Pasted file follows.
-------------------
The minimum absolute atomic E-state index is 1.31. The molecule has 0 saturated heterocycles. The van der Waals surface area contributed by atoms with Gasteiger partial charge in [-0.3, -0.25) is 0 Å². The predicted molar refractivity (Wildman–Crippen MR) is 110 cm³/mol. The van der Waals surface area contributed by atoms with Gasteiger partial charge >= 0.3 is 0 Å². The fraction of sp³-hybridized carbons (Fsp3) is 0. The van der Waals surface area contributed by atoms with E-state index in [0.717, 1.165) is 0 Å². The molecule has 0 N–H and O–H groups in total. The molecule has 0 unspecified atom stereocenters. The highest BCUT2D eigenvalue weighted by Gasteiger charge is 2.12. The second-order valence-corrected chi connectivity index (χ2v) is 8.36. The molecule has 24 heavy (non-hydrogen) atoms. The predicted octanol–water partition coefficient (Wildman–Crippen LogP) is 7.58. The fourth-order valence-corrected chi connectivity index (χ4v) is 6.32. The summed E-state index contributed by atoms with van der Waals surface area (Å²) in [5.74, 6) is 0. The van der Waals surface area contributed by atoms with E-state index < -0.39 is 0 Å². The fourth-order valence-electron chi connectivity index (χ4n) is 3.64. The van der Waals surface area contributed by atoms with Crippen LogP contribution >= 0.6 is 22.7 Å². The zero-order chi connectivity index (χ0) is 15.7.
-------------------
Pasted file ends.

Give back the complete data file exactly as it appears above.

The minimum absolute atomic E-state index is 1.31. The molecule has 0 saturated heterocycles. The van der Waals surface area contributed by atoms with Gasteiger partial charge in [-0.3, -0.25) is 0 Å². The predicted molar refractivity (Wildman–Crippen MR) is 110 cm³/mol. The van der Waals surface area contributed by atoms with Gasteiger partial charge >= 0.3 is 0 Å². The fraction of sp³-hybridized carbons (Fsp3) is 0. The van der Waals surface area contributed by atoms with E-state index in [0.717, 1.165) is 0 Å². The molecule has 0 N–H and O–H groups in total. The molecule has 0 unspecified atom stereocenters. The highest BCUT2D eigenvalue weighted by Gasteiger charge is 2.12. The second-order valence-corrected chi connectivity index (χ2v) is 8.36. The molecule has 24 heavy (non-hydrogen) atoms. The predicted octanol–water partition coefficient (Wildman–Crippen LogP) is 7.58. The fourth-order valence-corrected chi connectivity index (χ4v) is 6.32. The summed E-state index contributed by atoms with van der Waals surface area (Å²) in [5.74, 6) is 0. The van der Waals surface area contributed by atoms with E-state index < -0.39 is 0 Å². The fourth-order valence-electron chi connectivity index (χ4n) is 3.64. The van der Waals surface area contributed by atoms with Crippen LogP contribution >= 0.6 is 22.7 Å². The zero-order chi connectivity index (χ0) is 15.7.